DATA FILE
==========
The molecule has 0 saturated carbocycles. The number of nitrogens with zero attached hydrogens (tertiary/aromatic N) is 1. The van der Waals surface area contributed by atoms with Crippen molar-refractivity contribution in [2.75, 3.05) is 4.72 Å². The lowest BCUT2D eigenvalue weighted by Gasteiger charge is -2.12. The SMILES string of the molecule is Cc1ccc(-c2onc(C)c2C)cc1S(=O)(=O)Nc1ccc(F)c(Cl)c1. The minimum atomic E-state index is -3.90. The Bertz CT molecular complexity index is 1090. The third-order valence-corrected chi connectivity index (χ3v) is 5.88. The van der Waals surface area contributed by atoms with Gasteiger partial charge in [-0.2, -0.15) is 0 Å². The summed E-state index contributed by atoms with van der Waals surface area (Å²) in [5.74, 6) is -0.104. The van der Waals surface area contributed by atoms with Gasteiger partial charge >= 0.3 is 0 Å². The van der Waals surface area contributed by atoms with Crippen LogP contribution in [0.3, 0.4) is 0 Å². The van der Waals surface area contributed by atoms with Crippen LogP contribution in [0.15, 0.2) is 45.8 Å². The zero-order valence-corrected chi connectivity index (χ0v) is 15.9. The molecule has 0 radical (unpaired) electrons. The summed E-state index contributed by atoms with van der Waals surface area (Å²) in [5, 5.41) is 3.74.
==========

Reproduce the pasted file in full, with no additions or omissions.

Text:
The molecule has 0 saturated carbocycles. The number of nitrogens with zero attached hydrogens (tertiary/aromatic N) is 1. The van der Waals surface area contributed by atoms with Crippen molar-refractivity contribution in [2.75, 3.05) is 4.72 Å². The lowest BCUT2D eigenvalue weighted by Gasteiger charge is -2.12. The SMILES string of the molecule is Cc1ccc(-c2onc(C)c2C)cc1S(=O)(=O)Nc1ccc(F)c(Cl)c1. The minimum atomic E-state index is -3.90. The Bertz CT molecular complexity index is 1090. The third-order valence-corrected chi connectivity index (χ3v) is 5.88. The van der Waals surface area contributed by atoms with Gasteiger partial charge in [-0.2, -0.15) is 0 Å². The summed E-state index contributed by atoms with van der Waals surface area (Å²) in [5.74, 6) is -0.104. The van der Waals surface area contributed by atoms with Gasteiger partial charge >= 0.3 is 0 Å². The van der Waals surface area contributed by atoms with Crippen LogP contribution in [0.3, 0.4) is 0 Å². The van der Waals surface area contributed by atoms with Crippen LogP contribution in [0.15, 0.2) is 45.8 Å². The zero-order valence-corrected chi connectivity index (χ0v) is 15.9. The molecule has 0 radical (unpaired) electrons. The summed E-state index contributed by atoms with van der Waals surface area (Å²) in [5, 5.41) is 3.74.